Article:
jacobyThis morning, Nick Cafardo gives us all the reasons why the Red Sox shouldn’t trade Jacoby Ellsbury — not even for Adrian Gonzalez.

The Sox need Ellsbury, Cafardo says. The only question is, where should he play? Center field or left field?

The only consideration in such a move would be leg preservation. Do you preserve Ellsbury’s legs and move him to left field so he can be more effective on the base paths and not wear himself out with diving catches in center, or do you preserve Cameron’s legs, which would allow him to concentrate on his offense?

Never mind that+/- and UZR hated Ellsbury in 2009. Never mind that some scouts say Ellsbury struggles with depth perception. Never mind that just about everyone agrees that, right now, Cameron is the better defender. The only consideration is leg preservation.

Now, I’ve never heard the phrase “leg preservation” before, in a baseball context or otherwise. But I don’t spend as much time around players, managers and execs as Cafardo, so I’ll give him the benefit of the doubt that he didn’t invent it.

I’m also going to assume that he knows that there are only 30 teams in the major leagues, despite the fact that he wrote in his column, “(Ellsbury)’s a young player who wants to be the best, and 31 other teams would love to have him.”

Hey, there are a lot of teams and sometimes it’s hard to keep track.

Regardless, “leg preservation” is a pretty stupid concept. It would be one thing if Cafardo was suggesting that left fielders are less likely to get injured than center fielders, since center fielders make more plays and therefore have more opportunities to hurt themselves. That would make some sense.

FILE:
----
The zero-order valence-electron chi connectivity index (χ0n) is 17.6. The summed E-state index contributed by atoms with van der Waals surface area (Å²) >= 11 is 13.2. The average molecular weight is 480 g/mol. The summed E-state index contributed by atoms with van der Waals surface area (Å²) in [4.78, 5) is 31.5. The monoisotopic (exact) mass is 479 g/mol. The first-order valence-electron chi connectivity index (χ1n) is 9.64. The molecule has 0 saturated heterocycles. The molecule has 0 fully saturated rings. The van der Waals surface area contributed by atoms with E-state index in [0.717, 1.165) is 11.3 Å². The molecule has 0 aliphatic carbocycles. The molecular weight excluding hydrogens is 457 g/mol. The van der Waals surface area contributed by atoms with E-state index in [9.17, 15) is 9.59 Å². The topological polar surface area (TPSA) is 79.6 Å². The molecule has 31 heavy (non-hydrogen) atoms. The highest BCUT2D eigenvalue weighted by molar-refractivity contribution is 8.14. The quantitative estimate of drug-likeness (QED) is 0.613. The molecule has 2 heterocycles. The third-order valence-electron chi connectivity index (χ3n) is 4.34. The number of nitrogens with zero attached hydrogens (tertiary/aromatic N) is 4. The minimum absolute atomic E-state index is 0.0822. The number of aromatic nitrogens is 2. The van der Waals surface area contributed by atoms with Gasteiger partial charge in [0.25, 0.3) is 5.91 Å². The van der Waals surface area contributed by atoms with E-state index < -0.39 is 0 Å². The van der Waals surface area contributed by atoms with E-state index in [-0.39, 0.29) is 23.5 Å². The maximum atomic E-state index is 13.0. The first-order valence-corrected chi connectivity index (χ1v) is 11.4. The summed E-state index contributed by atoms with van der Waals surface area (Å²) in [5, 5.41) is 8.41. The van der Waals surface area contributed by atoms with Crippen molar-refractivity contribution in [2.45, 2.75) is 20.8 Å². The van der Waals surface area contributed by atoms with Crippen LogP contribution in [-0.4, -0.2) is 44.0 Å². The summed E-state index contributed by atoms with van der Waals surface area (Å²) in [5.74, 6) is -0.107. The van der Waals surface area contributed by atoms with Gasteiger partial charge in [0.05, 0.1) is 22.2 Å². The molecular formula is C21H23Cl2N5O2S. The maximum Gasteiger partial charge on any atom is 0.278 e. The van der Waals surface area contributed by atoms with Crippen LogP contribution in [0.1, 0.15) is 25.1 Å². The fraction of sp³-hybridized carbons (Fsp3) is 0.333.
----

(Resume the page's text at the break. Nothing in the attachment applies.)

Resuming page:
But Cafardo isn’t saying that. He’s saying that playing center field makes guys tired, and Ellsbury will steal more bases if he’s in left, and Cameron will hit the ball harder if he’s in left.

I’m not aware of any study that suggests that’s true. Moreover, common sense doesn’t suggest it would be true.

Is there going to be an occasion next season when Ellsbury gets to first base and says to himself, “Gee, I’d really like to steal second but I had to run for a fly ball in the gap in the top of the inning and now my legs are like rubber”? I doubt it.

I think I’m going to skip Cafardo’s column next time. For the sake of brain preservation.

6 Responses to “Save the legs!”

  1. Thank you for this. I can’t believe an actual sportswriter thinks leg preservation is a concept. I was going to leave a longer comment but I wanted to preserve my fingers so I can strangle Nick Cafardo more effectively.

  2. Sarah Green says:

    I’ll be honest, I hear “Ellsbury” and “leg preservation” and my first thought is about the aesthetic qualities thereof. Save the gams! Keep the stems in Beantown!

  3. Boston should keep Ellsbury around in the best interests of “abs preservation.”

  4. Sarah Green says:

    Well played, M.

  5. Why does the best baseball town in the whole world now have the worst cadre of baseball writers in the whole world, save Ms. Green. I’m sure it’s tough to come up with new material each day for a column, however, I’d rather read nothing than some crap thrown together to make the deadline on a slow news week.

    This is part of the reason why newspapers are dying, the other being the format is cumbersome, and messy.

  6. Sarah Green says:

    Hi Madraider,

    Thanks! I have a theory about this, actually. I think it’s because the best guys got poached by national media outlets (think Gammons, Peter and Edes, Gordon) and the others either got bitter, retired, or died.

    But there’s lots of talent in the farm leagues! This has just been a “bridge year.” Or bridge-several-years.

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